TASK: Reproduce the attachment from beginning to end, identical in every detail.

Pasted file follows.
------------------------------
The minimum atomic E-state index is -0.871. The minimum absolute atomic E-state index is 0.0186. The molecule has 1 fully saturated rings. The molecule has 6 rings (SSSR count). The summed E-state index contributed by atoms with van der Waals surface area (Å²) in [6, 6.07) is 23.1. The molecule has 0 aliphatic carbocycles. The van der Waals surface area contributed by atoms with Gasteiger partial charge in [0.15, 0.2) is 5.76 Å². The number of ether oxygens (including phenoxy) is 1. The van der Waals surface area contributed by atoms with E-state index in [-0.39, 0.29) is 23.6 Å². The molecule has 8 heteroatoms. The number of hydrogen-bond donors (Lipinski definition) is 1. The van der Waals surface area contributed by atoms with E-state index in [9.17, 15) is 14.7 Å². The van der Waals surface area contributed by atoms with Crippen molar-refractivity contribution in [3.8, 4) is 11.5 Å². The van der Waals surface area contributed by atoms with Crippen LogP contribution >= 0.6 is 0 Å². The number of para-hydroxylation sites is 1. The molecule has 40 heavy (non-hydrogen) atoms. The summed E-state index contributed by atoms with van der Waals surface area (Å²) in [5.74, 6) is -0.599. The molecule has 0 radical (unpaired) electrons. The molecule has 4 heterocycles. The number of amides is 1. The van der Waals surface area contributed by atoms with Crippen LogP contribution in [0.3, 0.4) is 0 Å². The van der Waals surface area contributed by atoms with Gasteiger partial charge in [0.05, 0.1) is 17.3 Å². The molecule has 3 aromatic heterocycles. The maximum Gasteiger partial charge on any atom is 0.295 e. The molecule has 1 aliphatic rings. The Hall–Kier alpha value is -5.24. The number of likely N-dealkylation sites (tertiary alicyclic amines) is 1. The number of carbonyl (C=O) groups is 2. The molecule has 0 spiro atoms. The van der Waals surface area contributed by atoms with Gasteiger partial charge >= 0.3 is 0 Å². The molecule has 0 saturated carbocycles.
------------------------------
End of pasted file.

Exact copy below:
The minimum atomic E-state index is -0.871. The minimum absolute atomic E-state index is 0.0186. The molecule has 1 fully saturated rings. The molecule has 6 rings (SSSR count). The summed E-state index contributed by atoms with van der Waals surface area (Å²) in [6, 6.07) is 23.1. The molecule has 0 aliphatic carbocycles. The van der Waals surface area contributed by atoms with Gasteiger partial charge in [0.15, 0.2) is 5.76 Å². The number of ether oxygens (including phenoxy) is 1. The van der Waals surface area contributed by atoms with E-state index in [-0.39, 0.29) is 23.6 Å². The molecule has 8 heteroatoms. The number of hydrogen-bond donors (Lipinski definition) is 1. The van der Waals surface area contributed by atoms with E-state index in [9.17, 15) is 14.7 Å². The van der Waals surface area contributed by atoms with Crippen molar-refractivity contribution in [3.8, 4) is 11.5 Å². The van der Waals surface area contributed by atoms with Crippen LogP contribution >= 0.6 is 0 Å². The number of para-hydroxylation sites is 1. The molecule has 40 heavy (non-hydrogen) atoms. The summed E-state index contributed by atoms with van der Waals surface area (Å²) in [5.74, 6) is -0.599. The molecule has 0 radical (unpaired) electrons. The molecule has 4 heterocycles. The number of amides is 1. The van der Waals surface area contributed by atoms with Crippen LogP contribution in [0.3, 0.4) is 0 Å². The van der Waals surface area contributed by atoms with Gasteiger partial charge in [0.05, 0.1) is 17.3 Å². The molecule has 3 aromatic heterocycles. The maximum Gasteiger partial charge on any atom is 0.295 e. The molecule has 1 aliphatic rings. The Hall–Kier alpha value is -5.24. The number of likely N-dealkylation sites (tertiary alicyclic amines) is 1. The number of carbonyl (C=O) groups is 2. The molecule has 0 spiro atoms. The van der Waals surface area contributed by atoms with Gasteiger partial charge >= 0.3 is 0 Å². The molecule has 0 saturated carbocycles.